A Migration Policy Institute study found that 125,000 illegal aliens reach the age of 18 each year, and 98,000 graduate high school. When MPI last studied the so-called “Dreamer” population in 2003, 80,000 reached the age of 18 each year and 98,000 graduated high school each year.

MPI researchers said that the states graduating the largest number of illegal aliens were California (27,000), Texas (17,000), and Florida (5,000). The top 15 graduating states account for about 81 percent of all graduates.

Those participating in the Deferred Action for Childhood Arrivals (DACA) program are a subset of the “Dreamer” population. To qualify for DACA an illegal alien must have, among other things, earned a high school diploma or its equivalent. President Trump terminated DACA in 2017 but a number of court orders kept it alive for beneficiaries renewing their participation, not new applicants. So those graduating high school now who arrived in the U.S. by 2007 and met other requirements cannot apply for DACA.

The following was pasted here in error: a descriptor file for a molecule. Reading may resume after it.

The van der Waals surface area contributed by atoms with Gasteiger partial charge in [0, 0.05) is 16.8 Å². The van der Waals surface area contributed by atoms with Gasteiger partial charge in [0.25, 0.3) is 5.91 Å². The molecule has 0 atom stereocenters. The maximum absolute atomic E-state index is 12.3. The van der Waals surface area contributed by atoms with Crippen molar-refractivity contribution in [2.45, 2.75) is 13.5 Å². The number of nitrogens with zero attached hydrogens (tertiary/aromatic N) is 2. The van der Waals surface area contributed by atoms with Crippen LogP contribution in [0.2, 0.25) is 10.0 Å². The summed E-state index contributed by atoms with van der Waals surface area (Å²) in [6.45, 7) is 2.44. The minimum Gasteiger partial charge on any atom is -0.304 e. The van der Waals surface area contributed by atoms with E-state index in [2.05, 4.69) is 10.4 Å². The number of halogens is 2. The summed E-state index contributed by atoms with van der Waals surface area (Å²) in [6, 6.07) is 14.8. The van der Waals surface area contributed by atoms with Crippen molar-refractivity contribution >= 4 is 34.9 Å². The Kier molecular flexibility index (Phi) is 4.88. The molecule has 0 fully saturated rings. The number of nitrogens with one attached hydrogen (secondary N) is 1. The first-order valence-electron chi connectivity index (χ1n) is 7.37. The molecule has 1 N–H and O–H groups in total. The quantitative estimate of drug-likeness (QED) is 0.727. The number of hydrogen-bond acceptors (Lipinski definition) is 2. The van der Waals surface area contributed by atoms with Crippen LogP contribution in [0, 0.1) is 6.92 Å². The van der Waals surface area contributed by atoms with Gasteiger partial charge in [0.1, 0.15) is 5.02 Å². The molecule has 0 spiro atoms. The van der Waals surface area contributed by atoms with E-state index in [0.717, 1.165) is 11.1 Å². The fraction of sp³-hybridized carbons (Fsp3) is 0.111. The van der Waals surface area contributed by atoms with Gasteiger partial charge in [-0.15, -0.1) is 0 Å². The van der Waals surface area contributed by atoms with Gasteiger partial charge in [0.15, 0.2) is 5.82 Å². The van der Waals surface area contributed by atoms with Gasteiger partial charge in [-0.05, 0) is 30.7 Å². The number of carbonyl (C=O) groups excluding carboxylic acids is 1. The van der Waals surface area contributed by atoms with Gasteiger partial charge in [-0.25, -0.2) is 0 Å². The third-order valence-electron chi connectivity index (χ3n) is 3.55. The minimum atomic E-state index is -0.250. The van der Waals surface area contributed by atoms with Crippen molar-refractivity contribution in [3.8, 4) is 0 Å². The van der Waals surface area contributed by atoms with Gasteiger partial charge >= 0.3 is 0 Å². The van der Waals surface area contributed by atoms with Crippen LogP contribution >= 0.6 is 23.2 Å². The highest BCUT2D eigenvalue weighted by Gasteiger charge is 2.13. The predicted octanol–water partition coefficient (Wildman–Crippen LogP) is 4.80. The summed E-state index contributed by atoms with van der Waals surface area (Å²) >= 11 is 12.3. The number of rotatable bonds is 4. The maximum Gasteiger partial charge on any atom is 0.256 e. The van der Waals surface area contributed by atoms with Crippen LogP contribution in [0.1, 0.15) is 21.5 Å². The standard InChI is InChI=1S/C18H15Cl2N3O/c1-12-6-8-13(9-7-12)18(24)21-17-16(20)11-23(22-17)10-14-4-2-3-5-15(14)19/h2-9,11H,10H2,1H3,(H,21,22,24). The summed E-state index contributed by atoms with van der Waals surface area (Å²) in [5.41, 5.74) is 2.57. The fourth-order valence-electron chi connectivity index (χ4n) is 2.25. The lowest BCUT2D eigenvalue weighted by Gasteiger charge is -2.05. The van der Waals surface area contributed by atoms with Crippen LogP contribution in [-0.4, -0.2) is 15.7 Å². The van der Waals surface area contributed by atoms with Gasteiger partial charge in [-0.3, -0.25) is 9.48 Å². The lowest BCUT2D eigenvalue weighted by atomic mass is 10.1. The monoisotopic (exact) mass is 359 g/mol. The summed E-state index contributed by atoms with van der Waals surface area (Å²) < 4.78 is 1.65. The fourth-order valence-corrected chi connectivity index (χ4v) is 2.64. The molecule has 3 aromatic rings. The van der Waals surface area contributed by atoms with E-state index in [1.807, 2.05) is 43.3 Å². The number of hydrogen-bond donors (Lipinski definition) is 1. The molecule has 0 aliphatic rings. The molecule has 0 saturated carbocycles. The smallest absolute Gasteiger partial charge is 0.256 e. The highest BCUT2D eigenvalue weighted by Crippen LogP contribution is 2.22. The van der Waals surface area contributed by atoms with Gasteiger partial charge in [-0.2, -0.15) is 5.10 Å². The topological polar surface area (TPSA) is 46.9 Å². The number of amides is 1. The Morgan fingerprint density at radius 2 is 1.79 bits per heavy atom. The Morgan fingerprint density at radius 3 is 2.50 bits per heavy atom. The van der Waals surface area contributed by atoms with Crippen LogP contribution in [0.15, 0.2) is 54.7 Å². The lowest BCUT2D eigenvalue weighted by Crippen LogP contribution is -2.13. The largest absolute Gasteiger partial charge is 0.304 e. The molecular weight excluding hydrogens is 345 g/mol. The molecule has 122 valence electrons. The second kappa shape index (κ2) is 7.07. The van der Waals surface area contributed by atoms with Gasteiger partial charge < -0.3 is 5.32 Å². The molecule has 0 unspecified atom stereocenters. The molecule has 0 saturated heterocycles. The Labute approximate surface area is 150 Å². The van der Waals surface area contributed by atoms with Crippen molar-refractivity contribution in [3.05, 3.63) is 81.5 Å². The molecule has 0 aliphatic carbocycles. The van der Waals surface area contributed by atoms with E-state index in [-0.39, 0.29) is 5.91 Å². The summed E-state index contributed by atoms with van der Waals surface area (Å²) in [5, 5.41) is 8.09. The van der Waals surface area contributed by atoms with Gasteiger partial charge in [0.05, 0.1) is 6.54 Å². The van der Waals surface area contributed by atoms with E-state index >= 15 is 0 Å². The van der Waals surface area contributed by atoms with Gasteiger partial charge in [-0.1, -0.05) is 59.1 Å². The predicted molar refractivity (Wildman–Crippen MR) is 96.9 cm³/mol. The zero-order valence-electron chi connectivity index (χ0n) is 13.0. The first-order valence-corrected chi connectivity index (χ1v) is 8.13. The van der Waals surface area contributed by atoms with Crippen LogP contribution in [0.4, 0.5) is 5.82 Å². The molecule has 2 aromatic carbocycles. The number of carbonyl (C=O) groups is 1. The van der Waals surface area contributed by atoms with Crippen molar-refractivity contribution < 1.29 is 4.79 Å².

Congress has considered but not passed legislation to legalize the DACA population, which now stands at about 680,000, or a broader population of “Dreamers.” Two bills in Congress now -- the American Dream and Promise Act (H.R. 6) and the Dream Act (S. 874) – would legalize that broader population and those graduating high school. Neither bill has an upper-age limit or end date for the amnesty, so illegal aliens who do not yet meet the academic requirements, but meet the residency requirements, can become eligible someday.

Read more in The Washington Times.

Updated: Wed, May 8th 2019 @ 6:20pm EDT